To demonstrate that optimization of the transformation parameters does not generate false positives, we performed the analysis described above on 17 non-template control (NTC) datasets that were baseline-corrected according to the same procedure used on the amplification curves. For background subtraction, we used Nh = 30. As before, the last six datapoints of the background-corrected NTCs were used for optimization of Eq. 7. Figure 5 illustrates the outcome of this exercise. When τ is too small, solving the optimization problem maps the NTCs into the background of the reference curve, illustrating the critical role of inequality Eq. 9f. When τ is large, the optimization programs are all infeasible; i.e. there is no transformation satisfying the constraints.

Fig. 5

Transformations of the NTC data for τ = 0 (low-threshold) and τ = μ + 5σ (high-threshold), where σ was computed individually for each NTC. Note that for τ = 0, the data is mapped into the noise of the reference curve, whereas for τ = μ + 5σ the optimization programs are infeasible. In the latter case, the plotted curves are the software’s best attempts at satisfying the constraints

Figure 6 repeats this exercise for the 43 amplification curves and 17 NTCs for values of τμ ranging from 0 to μ + 10σ. Unsurprisingly, for small values of τμ, a large fraction of the NTCs can be transformed into the noise of the reference curve, and thereby yield feasible optimization programs. However, from τ = μ + σ to τ = μ + 4σ the number of such false positives drops precipitously. While more work is needed to assess the universality of this result, Fig. 6 suggests that there may be a window between τ = μ + 5σ and τ = μ + 8σ for which the affine transformation yields neither false positives nor false negatives.

Fig. 6

Feasibility of transforming amplification curves (blue ×) and NTCs (red o) as a function of the mean value of the threshold τ. The mean value was estimated by setting τ = μ + nσ for n = 1,2,...,10 for each amplification curve and averaging over the corresponding realizations of τ for a fixed n. This process was repeated separately for the NTCs, including n = 0. The inset shows the average of τ values with one-standard-deviation confidence intervals for each value of n for the amplification curves. Note that setting 5στμ ≤ 8σ yields neither false negatives nor false positives

Transferability of the Master Curve

The generality of the assumptions underpinning Eq. 4 suggests that a master curve may be useful for characterizing qPCR data irrespective of when or where either was collected. Such universality would be a powerful property because it would facilitate transfer of our analysis between labs without the need to generate independent master curves. The latter could be developed once with the creation of an assay and used as a type of standard reference data. Such approaches could further harmonize analyses across labs and thereby reduce uncertainty in qPCR testing.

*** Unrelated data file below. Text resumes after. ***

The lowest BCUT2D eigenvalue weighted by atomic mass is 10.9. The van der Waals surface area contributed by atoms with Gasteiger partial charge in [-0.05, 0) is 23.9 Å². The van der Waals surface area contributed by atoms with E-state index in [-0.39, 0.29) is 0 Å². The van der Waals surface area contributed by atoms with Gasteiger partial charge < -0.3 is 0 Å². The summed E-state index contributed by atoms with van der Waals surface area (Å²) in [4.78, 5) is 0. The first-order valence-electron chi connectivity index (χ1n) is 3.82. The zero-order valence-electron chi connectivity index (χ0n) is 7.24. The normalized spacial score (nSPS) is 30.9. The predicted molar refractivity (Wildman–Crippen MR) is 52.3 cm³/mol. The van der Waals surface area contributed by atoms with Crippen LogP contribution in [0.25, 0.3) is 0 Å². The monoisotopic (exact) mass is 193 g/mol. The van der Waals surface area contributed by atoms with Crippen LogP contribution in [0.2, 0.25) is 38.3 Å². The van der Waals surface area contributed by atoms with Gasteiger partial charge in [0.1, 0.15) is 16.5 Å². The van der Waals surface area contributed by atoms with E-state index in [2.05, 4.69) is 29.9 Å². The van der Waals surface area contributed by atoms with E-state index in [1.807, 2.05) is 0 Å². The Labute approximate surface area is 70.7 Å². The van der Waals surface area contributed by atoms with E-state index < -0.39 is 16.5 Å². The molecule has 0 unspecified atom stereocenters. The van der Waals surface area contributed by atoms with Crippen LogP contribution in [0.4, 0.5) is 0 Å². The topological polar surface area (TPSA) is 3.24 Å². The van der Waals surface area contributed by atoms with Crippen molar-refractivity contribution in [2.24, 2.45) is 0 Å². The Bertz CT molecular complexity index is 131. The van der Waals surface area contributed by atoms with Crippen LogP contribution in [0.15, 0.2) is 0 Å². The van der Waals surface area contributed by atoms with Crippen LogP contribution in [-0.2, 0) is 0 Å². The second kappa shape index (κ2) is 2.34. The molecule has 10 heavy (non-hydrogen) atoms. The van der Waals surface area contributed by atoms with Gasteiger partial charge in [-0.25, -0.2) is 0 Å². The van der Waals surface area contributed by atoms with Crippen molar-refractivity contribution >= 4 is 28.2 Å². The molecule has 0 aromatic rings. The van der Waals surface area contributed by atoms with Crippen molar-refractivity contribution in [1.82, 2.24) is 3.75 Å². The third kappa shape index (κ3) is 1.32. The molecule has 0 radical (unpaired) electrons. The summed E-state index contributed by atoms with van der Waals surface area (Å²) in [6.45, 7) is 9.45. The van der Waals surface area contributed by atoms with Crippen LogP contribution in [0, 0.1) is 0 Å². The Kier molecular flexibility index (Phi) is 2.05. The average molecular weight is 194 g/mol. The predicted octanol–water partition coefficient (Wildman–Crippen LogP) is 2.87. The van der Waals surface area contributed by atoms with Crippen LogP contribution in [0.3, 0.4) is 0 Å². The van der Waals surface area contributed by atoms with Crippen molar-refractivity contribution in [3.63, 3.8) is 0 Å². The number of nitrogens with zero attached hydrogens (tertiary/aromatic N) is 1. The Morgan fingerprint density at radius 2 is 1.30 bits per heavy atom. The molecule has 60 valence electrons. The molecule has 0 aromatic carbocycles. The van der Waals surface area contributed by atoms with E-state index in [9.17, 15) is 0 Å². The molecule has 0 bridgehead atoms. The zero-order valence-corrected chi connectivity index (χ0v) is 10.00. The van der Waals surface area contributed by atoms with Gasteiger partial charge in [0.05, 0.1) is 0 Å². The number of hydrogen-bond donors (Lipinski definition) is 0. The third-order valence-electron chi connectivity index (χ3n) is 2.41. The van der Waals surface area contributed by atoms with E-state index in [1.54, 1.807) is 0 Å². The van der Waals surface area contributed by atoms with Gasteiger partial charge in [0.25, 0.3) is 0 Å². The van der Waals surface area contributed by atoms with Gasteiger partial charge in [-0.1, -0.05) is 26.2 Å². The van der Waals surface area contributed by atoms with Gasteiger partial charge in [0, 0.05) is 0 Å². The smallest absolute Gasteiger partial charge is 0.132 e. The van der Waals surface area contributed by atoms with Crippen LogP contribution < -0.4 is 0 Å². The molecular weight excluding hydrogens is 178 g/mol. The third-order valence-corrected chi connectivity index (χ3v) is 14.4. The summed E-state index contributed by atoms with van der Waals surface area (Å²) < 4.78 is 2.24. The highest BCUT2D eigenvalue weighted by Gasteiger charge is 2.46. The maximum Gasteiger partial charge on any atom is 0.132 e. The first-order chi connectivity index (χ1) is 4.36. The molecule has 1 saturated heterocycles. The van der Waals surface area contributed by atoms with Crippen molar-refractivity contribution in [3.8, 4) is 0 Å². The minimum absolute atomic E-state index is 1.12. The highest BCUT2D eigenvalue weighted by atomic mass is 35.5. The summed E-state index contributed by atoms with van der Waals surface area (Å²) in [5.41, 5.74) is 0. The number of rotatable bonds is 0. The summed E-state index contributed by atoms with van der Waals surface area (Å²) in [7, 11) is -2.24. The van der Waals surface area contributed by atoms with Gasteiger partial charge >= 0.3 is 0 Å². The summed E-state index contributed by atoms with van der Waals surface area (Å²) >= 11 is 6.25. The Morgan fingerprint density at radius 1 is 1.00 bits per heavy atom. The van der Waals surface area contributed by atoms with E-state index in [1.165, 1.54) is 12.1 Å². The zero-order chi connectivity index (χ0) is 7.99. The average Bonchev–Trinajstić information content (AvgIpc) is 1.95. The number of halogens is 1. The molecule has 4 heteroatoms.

While a more in-depth study of such issues is beyond the scope of this manuscript, we performed a preliminary analysis to test the reasonableness of this universality. In particular, we analyzed 223 datasets collected over 3.5 years, from November 2017 to April 2020. A single, low Cq curve measured in early 2018 was chosen at random from this set as a master curve, and we performed data collapse of the remaining 222 according to the optimization program given by expressions Eq. 7–Eq. 9g. In all cases, the DNA and amplification chemistry was the same as those in our previous examples. Moreover, the majority (176) of these amplification curves were generated before conception of this work.

Figure 7 illustrates the results of this exercise. Remarkably, we find that a master curve can be used for accurate data collapse over the entire time-frame of the measurements considered. Moreover, use of a reference from 2018 to characterize data from both 2017 and 2020 indicates backwards and forwards compatibility of our analysis. In this example, we find that, as before, the collapse is accurate to within about 1% of the full scale for nearly all of the measurements (we set ς = 0.04). In this example, it was necessary to set the minimum and maximum values of a to be 0.1 and 3 to account for large variations in peak fluorescence. We also note that because these data were collected before we had developed our background subtraction algorithm, there were fewer high-quality NTC measurements for use in Eq. 6. (No EB data from that time was available.) Thus, we speculate that the variation inherent in this data can likely be reduced in future studies by more careful characterization of control experiments.

Fig. 7

Affine analysis applied to data spanning a 3.5 year time-frame. Top: 223 amplification curves after background subtraction. Bottom: All datasets collapsed onto one of the amplification curves. The inset shows the absolute errors after transformation

Application to SARS-CoV-2 RNA

SARS-CoV-2 RNA Constructs

To test the validity of our analysis on RT-qPCR of emerging diseases, we applied our analysis to corresponding measurements of the N1 and N2 fragments of SARS-CoV-2 RNA. The underlying samples were derived from an in-house, in-vitro transcribed RNA fragment containing approximately 4000 bases of SARS-CoV-2 RNA sequence. This non-infectious fragment contains the complete N gene and E gene, as well as the intervening sequence. As this material is intended to help researchers and laboratory professionals develop and benchmark assays, discussion of its production and characterization are reserved for another manuscript.